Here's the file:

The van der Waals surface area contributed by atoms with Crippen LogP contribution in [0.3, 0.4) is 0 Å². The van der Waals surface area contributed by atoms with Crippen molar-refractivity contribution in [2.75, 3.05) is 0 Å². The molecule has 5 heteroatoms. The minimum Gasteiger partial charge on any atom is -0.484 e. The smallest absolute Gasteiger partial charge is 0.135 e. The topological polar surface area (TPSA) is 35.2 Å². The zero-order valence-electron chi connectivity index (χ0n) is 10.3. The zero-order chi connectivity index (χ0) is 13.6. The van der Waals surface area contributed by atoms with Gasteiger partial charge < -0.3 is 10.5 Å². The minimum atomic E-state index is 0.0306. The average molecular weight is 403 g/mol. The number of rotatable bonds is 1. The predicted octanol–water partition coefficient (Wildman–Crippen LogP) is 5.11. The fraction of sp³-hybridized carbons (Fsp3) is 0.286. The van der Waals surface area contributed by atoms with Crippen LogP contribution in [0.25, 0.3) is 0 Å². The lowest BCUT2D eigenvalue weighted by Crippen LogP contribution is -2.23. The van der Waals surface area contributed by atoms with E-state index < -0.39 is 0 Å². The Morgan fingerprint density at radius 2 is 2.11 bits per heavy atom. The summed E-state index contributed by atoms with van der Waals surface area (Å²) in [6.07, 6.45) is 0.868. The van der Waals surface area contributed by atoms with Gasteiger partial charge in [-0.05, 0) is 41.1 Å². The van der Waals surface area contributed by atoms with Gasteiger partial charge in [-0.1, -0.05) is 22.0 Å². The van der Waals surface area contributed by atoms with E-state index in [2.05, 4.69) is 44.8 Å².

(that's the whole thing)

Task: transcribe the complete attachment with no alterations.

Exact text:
The van der Waals surface area contributed by atoms with Crippen LogP contribution in [0.3, 0.4) is 0 Å². The van der Waals surface area contributed by atoms with Crippen molar-refractivity contribution in [2.75, 3.05) is 0 Å². The molecule has 5 heteroatoms. The minimum Gasteiger partial charge on any atom is -0.484 e. The smallest absolute Gasteiger partial charge is 0.135 e. The topological polar surface area (TPSA) is 35.2 Å². The zero-order valence-electron chi connectivity index (χ0n) is 10.3. The zero-order chi connectivity index (χ0) is 13.6. The van der Waals surface area contributed by atoms with Gasteiger partial charge < -0.3 is 10.5 Å². The minimum atomic E-state index is 0.0306. The average molecular weight is 403 g/mol. The number of rotatable bonds is 1. The predicted octanol–water partition coefficient (Wildman–Crippen LogP) is 5.11. The fraction of sp³-hybridized carbons (Fsp3) is 0.286. The van der Waals surface area contributed by atoms with Crippen LogP contribution in [0.25, 0.3) is 0 Å². The lowest BCUT2D eigenvalue weighted by Crippen LogP contribution is -2.23. The van der Waals surface area contributed by atoms with E-state index < -0.39 is 0 Å². The Morgan fingerprint density at radius 2 is 2.11 bits per heavy atom. The summed E-state index contributed by atoms with van der Waals surface area (Å²) in [6.07, 6.45) is 0.868. The van der Waals surface area contributed by atoms with Gasteiger partial charge in [-0.05, 0) is 41.1 Å². The van der Waals surface area contributed by atoms with Gasteiger partial charge in [-0.1, -0.05) is 22.0 Å². The van der Waals surface area contributed by atoms with E-state index in [2.05, 4.69) is 44.8 Å².